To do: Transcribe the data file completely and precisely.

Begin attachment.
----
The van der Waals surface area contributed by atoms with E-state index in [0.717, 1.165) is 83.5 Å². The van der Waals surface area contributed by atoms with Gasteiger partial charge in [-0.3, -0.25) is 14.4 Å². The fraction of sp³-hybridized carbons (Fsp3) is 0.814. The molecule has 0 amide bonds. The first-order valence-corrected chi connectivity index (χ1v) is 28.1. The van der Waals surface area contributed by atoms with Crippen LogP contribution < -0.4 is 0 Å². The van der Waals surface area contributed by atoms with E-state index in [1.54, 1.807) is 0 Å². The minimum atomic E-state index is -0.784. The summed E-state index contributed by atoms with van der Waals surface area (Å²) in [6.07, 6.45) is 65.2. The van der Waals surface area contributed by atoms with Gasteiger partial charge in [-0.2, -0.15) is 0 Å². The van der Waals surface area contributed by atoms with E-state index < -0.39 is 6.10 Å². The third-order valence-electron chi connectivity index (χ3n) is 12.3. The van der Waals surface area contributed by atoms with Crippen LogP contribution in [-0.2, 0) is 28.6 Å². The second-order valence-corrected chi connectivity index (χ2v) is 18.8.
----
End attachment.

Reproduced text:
The van der Waals surface area contributed by atoms with E-state index in [0.717, 1.165) is 83.5 Å². The van der Waals surface area contributed by atoms with Gasteiger partial charge in [-0.3, -0.25) is 14.4 Å². The fraction of sp³-hybridized carbons (Fsp3) is 0.814. The molecule has 0 amide bonds. The first-order valence-corrected chi connectivity index (χ1v) is 28.1. The van der Waals surface area contributed by atoms with Crippen LogP contribution < -0.4 is 0 Å². The van der Waals surface area contributed by atoms with E-state index in [1.54, 1.807) is 0 Å². The minimum atomic E-state index is -0.784. The summed E-state index contributed by atoms with van der Waals surface area (Å²) in [6.07, 6.45) is 65.2. The van der Waals surface area contributed by atoms with Gasteiger partial charge in [-0.2, -0.15) is 0 Å². The van der Waals surface area contributed by atoms with E-state index < -0.39 is 6.10 Å². The third-order valence-electron chi connectivity index (χ3n) is 12.3. The van der Waals surface area contributed by atoms with Crippen LogP contribution in [-0.2, 0) is 28.6 Å². The second-order valence-corrected chi connectivity index (χ2v) is 18.8.